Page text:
So, as the fall approaches, what should your business be doing? Here are 5 ways your business should prepare for a COVID-19 fall. 

1. Double-down on following the established guidelines. 

We’ve all heard the guidelines by now. Wear a mask. Stay at least six feet apart. Wash your hands as much as possible. Avoid large crowds.

Back in the spring, implementing these guidelines in the workplace required creating new habits. Now, months later, it’s about making sure those habits don’t fade. Make it a part of your company’s culture. Hammer it home, because the alternative is not worth it.

For employees working on-site, limit in-person interactions in common areas like break rooms and conference rooms. Provide hand sanitizer in convenient areas. Require masks, perhaps even when in their own workspaces.

For employees working remotely, it should be a similar message. This is what we all need to do to stay healthy. Remote employees are needed to continue your business operations, and they need to commit to following the same guidelines as those in the workplace to protect others and themselves.


2. Require anyone working on-site to stay home at the first sign of symptoms. 

This is simple. It must be completely acceptable for employees to call out sick at the first sign of symptoms.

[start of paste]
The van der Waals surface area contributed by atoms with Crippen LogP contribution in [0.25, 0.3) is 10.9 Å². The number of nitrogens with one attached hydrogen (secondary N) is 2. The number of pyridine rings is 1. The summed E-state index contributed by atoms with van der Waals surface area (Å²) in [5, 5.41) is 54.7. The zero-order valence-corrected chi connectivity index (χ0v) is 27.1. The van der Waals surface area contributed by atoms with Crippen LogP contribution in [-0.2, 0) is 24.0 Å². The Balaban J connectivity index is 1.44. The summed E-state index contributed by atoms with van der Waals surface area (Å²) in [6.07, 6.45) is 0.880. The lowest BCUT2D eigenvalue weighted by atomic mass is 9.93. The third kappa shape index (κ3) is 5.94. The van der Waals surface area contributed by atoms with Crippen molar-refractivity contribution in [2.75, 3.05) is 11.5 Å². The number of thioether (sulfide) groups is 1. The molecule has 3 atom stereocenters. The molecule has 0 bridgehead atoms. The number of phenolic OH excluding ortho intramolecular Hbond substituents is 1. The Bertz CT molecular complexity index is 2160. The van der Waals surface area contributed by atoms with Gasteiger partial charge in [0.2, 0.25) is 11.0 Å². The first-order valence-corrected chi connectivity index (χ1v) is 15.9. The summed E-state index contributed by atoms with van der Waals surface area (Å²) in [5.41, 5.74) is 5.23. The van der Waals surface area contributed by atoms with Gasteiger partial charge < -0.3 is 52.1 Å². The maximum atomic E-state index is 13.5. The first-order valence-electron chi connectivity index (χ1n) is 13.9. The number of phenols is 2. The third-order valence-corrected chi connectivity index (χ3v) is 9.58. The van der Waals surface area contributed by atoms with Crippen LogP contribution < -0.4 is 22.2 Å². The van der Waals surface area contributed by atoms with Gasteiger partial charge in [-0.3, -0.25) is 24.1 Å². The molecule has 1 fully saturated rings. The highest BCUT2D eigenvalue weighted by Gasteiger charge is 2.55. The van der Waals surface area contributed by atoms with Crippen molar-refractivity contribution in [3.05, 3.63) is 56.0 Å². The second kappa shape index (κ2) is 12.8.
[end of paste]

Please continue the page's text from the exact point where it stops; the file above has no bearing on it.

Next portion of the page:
"Toughing it out" or claiming "it’s just a cold" should not be acceptable right now. Employees coming to work a little under the weather, but still coming in to do their jobs, has been pretty common in the past. A little scratch in the throat, a slight cough, or maybe feeling a little fever might not have been enough to call out sick in the past, but it most certainly is now.

The risk of “toughing it out” only to learn that little scratch in the throat was active COVID-19 virus is not worth it, for any company or any employee. From what we know about the virus, showing symptoms probably means you’ve asymptomatically had the virus for days already, so it may already be too late.